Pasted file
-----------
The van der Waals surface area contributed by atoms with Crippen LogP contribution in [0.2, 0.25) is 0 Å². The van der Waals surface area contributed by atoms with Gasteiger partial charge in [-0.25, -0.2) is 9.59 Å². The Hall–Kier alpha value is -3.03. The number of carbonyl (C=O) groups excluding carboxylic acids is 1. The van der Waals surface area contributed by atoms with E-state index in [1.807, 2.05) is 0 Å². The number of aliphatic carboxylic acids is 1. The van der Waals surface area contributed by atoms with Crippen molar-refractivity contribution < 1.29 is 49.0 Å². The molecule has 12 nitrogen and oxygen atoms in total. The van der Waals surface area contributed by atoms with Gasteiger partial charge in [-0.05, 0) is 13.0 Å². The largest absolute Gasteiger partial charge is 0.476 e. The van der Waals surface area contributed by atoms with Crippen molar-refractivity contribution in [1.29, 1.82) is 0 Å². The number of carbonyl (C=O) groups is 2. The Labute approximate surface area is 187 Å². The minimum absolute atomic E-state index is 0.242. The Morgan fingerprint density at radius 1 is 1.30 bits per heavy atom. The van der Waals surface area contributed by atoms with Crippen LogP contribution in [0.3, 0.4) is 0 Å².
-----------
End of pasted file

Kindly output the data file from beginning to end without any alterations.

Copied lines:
The van der Waals surface area contributed by atoms with Crippen LogP contribution in [0.2, 0.25) is 0 Å². The van der Waals surface area contributed by atoms with Gasteiger partial charge in [-0.25, -0.2) is 9.59 Å². The Hall–Kier alpha value is -3.03. The number of carbonyl (C=O) groups excluding carboxylic acids is 1. The van der Waals surface area contributed by atoms with E-state index in [1.807, 2.05) is 0 Å². The number of aliphatic carboxylic acids is 1. The van der Waals surface area contributed by atoms with Crippen molar-refractivity contribution < 1.29 is 49.0 Å². The molecule has 12 nitrogen and oxygen atoms in total. The van der Waals surface area contributed by atoms with Gasteiger partial charge in [-0.05, 0) is 13.0 Å². The largest absolute Gasteiger partial charge is 0.476 e. The van der Waals surface area contributed by atoms with Crippen molar-refractivity contribution in [1.29, 1.82) is 0 Å². The number of carbonyl (C=O) groups is 2. The Labute approximate surface area is 187 Å². The minimum absolute atomic E-state index is 0.242. The Morgan fingerprint density at radius 1 is 1.30 bits per heavy atom. The van der Waals surface area contributed by atoms with Crippen LogP contribution in [0.3, 0.4) is 0 Å².